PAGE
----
Welcoming Spring Russian Style

Miss A is our tour guide for the next two weeks and she’s taking us to the largest country in the world (and the largest pink country on her globe) – Russia. While there are Russian recipes a-plenty from which to choose,  today we picked a traditional dish to commemorate the start of spring (and one that was sure to please Mr. N and Miss A) – Blini.

Blini is a yeast-leavened, buckwheat pancake traditionally eaten during Shrovetide, an ancient Russian festival celebrating the beginning of spring and the god Volos. Today Blini is served anytime of the year, but is especially common at holiday celebrations.

The first thing that became clear about Blini is that there are many recipes – some with yeast, some without, some using buckwheat and others only all-purpose flour. Wanting to stay as authentic and traditional as possible, we selected a recipe that uses both yeast and buckwheat. It also requires over three hours to make. The first step was to add the yeast to warm milk and then stir in the sugar and buckwheat. The mixture is then covered to rest for an hour.

Miss A helped me to “wake up the buckwheat” which had risen and bubbled up nicely. She then added the remaining ingredients including eggs, heavy cream, sour cream, salt and all-purpose flour which she then combined until the batter was creamy.

The batter is then covered to rest for an additional two hours. Miss A lovingly sang the buckwheat a goodnight song before its nap (which she wasn’t taking again today) and “tucked it in” under the towel. Two hours later the batter had risen even more and was ready to cook.

We stirred the batter once again and then heated the iron griddle over medium-high heat. After coating the griddle in cooking spray we scooped the batter onto the griddle pouring 2″ to 4″ circles.

Once the batter is set and dry, the blini are flipped to brown on the other side. This recipe made about three dozen small blini.

In Russia, blini are most commonly served with caviar, smoked salmon, sour cream, green onions, jellies or honey. Tonight we served our blini with a jellies, sour cream, smoked salmon and caviar. Mr. N and Miss A were both adventurous and tried the caviar, but much preferred the jellied blini.

Dad and I started with the smoked salmon, sour cream and caviar. Neither one of us were too crazy about the caviar, but enjoyed the smoked salmon. That said, we liked the jelly better too.

Tonight’s meal was fun and a big winner for Mr. N and Miss A who both gave the blini four spoons.

Even Miss A had two helpings of blini, both of which she finished. I don’t remember the last time she cleaned a plate!

As for us grown-ups, Dad gave the blini two spoons and I’m only giving this dish one spoon. I’m happy the kids enjoyed the meal and they’re excited for the leftovers at breakfast. We also learned a lot about Russian cuisine and blini which was fun,  but I have to say I prefer buttermilk pancakes to the buckwheat and syrup to caviar. And now since I’m still hungry, I’m going to grab myself another spring treat – Girl Scout Cookies!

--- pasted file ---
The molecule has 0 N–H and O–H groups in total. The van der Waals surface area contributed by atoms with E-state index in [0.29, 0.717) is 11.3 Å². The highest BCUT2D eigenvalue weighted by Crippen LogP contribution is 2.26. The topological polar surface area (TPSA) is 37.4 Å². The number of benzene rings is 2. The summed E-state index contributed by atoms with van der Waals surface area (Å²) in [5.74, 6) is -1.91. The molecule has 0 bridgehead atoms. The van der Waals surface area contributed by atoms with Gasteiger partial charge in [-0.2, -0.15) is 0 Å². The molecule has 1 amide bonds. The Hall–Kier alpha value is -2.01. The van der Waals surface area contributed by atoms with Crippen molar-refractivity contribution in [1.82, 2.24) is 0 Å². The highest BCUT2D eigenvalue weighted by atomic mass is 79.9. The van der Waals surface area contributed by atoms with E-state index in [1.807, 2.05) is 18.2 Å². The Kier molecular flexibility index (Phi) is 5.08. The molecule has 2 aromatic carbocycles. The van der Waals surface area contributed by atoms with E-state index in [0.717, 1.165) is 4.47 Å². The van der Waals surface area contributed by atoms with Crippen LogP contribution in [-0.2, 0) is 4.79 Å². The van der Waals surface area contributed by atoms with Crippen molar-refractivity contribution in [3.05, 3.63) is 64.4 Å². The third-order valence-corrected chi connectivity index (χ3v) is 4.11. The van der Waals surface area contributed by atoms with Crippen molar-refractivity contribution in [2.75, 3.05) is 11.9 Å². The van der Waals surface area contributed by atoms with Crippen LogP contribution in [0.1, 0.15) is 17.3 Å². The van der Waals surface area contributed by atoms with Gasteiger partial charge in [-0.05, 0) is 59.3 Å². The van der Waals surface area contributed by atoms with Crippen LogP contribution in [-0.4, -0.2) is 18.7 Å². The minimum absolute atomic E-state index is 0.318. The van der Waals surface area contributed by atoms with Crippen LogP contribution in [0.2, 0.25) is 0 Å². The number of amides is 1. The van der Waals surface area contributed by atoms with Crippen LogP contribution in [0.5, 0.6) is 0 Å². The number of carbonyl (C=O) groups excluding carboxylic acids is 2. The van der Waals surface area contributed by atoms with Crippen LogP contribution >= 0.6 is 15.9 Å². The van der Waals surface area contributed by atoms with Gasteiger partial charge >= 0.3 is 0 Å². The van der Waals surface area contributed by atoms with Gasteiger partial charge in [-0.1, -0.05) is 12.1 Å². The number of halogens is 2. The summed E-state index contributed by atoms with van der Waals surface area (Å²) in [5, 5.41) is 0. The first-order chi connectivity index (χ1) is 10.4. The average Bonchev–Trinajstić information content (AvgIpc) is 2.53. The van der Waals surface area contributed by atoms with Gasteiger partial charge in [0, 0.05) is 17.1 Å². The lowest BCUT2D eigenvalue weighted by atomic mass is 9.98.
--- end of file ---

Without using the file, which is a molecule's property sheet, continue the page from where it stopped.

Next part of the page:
Print this recipe: Russian Blini

15 thoughts on “Welcoming Spring Russian Style

  1. ihmissusi says:

    Frankly, no one eats pancakes with buckwheat anymore))) no one))) it’s so cool that you have read so old recipe) Caviar — is very expensive, maximum once a year. with fish — it’s very ooold recipe too)) everyone eat with sour cream and strawberry or cherry jam. but not from shop — ALWAYS homy jam (even if the berry is bought on the market).

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  2. Charles says:

    Heh, I had no idea blinis were Russian – I’d always thought they were greek or something for some reason. They sell them ready-made over here – if you ever have them again, and can find it, try them with some Taramosalata (maybe that’s why I thought they were greek?) – the two go really well together!

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  3. Babygirl says:

    Oh My goodness, the cuteness factor of these two adorable kiddies have gone through the roof with me lol. They are just adorable. And do you know how long I’ve been wanting to try buckwheat pancakes? I am definitely trying it now after this post lol. I also wanted to let you know that your award will be posted on my blog at 5:30 pm eastern today 🙂

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  4. sallybr says:

    My gosh, they are MUCH more adventurous than I was…. I did not try caviar until I was 30 years old, can you imagine?

    great post, I love blinis, but never made them myself… great thing to do with the kids…

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    • ChefMom says:

      Mr. N has always been an adventurer when it comes to food and I think he’s rubbing off on Miss A – tonight she was the first one to try the caviar. They are both far more adventurous than I was as a kid – heck even than I was ten years ago (I have the hubby to thank for that.)! Have a great night Sally!

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